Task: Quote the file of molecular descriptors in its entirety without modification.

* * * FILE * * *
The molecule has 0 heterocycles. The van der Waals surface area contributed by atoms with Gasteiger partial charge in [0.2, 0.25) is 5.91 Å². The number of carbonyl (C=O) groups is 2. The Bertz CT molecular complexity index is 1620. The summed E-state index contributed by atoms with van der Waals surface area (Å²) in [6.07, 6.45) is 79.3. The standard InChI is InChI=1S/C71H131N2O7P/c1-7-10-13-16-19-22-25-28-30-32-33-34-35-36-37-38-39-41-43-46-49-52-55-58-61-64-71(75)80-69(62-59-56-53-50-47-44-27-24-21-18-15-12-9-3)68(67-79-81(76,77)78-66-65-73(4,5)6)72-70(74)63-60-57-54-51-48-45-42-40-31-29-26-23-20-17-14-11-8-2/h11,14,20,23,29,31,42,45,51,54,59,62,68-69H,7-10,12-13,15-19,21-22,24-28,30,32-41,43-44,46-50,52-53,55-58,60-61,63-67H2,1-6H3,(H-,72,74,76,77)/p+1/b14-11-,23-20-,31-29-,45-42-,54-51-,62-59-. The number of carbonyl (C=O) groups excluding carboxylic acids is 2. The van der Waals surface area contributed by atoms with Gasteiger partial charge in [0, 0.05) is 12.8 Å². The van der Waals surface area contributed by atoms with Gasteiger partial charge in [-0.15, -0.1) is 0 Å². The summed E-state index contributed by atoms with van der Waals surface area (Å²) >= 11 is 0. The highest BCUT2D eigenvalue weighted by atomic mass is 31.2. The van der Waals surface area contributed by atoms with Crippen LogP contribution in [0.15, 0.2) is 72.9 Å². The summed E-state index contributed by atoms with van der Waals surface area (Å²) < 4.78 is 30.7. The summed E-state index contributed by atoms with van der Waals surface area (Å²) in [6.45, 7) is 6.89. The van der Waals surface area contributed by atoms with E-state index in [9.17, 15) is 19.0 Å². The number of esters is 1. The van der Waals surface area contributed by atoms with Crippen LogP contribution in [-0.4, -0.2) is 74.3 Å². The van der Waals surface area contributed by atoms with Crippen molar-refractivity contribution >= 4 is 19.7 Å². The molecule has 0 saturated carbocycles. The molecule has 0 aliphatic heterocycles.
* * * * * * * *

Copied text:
The molecule has 0 heterocycles. The van der Waals surface area contributed by atoms with Gasteiger partial charge in [0.2, 0.25) is 5.91 Å². The number of carbonyl (C=O) groups is 2. The Bertz CT molecular complexity index is 1620. The summed E-state index contributed by atoms with van der Waals surface area (Å²) in [6.07, 6.45) is 79.3. The standard InChI is InChI=1S/C71H131N2O7P/c1-7-10-13-16-19-22-25-28-30-32-33-34-35-36-37-38-39-41-43-46-49-52-55-58-61-64-71(75)80-69(62-59-56-53-50-47-44-27-24-21-18-15-12-9-3)68(67-79-81(76,77)78-66-65-73(4,5)6)72-70(74)63-60-57-54-51-48-45-42-40-31-29-26-23-20-17-14-11-8-2/h11,14,20,23,29,31,42,45,51,54,59,62,68-69H,7-10,12-13,15-19,21-22,24-28,30,32-41,43-44,46-50,52-53,55-58,60-61,63-67H2,1-6H3,(H-,72,74,76,77)/p+1/b14-11-,23-20-,31-29-,45-42-,54-51-,62-59-. The number of carbonyl (C=O) groups excluding carboxylic acids is 2. The van der Waals surface area contributed by atoms with Gasteiger partial charge in [0, 0.05) is 12.8 Å². The van der Waals surface area contributed by atoms with Gasteiger partial charge in [-0.15, -0.1) is 0 Å². The summed E-state index contributed by atoms with van der Waals surface area (Å²) >= 11 is 0. The highest BCUT2D eigenvalue weighted by atomic mass is 31.2. The van der Waals surface area contributed by atoms with Crippen LogP contribution in [0.15, 0.2) is 72.9 Å². The summed E-state index contributed by atoms with van der Waals surface area (Å²) < 4.78 is 30.7. The summed E-state index contributed by atoms with van der Waals surface area (Å²) in [6.45, 7) is 6.89. The van der Waals surface area contributed by atoms with E-state index in [9.17, 15) is 19.0 Å². The number of esters is 1. The van der Waals surface area contributed by atoms with Crippen LogP contribution in [-0.4, -0.2) is 74.3 Å². The van der Waals surface area contributed by atoms with Crippen molar-refractivity contribution >= 4 is 19.7 Å². The molecule has 0 saturated carbocycles. The molecule has 0 aliphatic heterocycles.